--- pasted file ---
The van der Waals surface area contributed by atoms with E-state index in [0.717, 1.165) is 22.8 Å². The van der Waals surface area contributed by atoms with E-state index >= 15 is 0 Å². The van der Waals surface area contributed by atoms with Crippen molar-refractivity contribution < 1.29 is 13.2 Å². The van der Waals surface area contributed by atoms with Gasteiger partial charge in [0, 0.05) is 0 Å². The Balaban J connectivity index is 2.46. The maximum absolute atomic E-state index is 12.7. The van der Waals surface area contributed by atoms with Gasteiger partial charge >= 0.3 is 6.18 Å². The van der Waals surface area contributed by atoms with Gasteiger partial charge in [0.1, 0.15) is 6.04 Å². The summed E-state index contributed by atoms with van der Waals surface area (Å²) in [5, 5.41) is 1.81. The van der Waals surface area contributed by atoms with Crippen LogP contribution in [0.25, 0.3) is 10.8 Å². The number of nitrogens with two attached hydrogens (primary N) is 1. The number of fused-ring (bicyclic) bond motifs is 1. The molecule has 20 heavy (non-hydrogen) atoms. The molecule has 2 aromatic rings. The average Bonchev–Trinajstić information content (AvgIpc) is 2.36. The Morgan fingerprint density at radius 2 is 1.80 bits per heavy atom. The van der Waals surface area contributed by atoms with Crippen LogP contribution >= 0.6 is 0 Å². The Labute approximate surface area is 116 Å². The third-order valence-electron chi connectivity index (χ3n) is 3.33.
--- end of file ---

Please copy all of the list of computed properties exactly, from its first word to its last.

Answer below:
The van der Waals surface area contributed by atoms with E-state index in [0.717, 1.165) is 22.8 Å². The van der Waals surface area contributed by atoms with E-state index >= 15 is 0 Å². The van der Waals surface area contributed by atoms with Crippen molar-refractivity contribution < 1.29 is 13.2 Å². The van der Waals surface area contributed by atoms with Gasteiger partial charge in [0, 0.05) is 0 Å². The Balaban J connectivity index is 2.46. The maximum absolute atomic E-state index is 12.7. The van der Waals surface area contributed by atoms with Gasteiger partial charge >= 0.3 is 6.18 Å². The van der Waals surface area contributed by atoms with Gasteiger partial charge in [0.1, 0.15) is 6.04 Å². The summed E-state index contributed by atoms with van der Waals surface area (Å²) in [5, 5.41) is 1.81. The van der Waals surface area contributed by atoms with Crippen LogP contribution in [0.25, 0.3) is 10.8 Å². The number of nitrogens with two attached hydrogens (primary N) is 1. The number of fused-ring (bicyclic) bond motifs is 1. The molecule has 20 heavy (non-hydrogen) atoms. The molecule has 2 aromatic rings. The average Bonchev–Trinajstić information content (AvgIpc) is 2.36. The Morgan fingerprint density at radius 2 is 1.80 bits per heavy atom. The van der Waals surface area contributed by atoms with Crippen LogP contribution >= 0.6 is 0 Å². The Labute approximate surface area is 116 Å². The third-order valence-electron chi connectivity index (χ3n) is 3.33.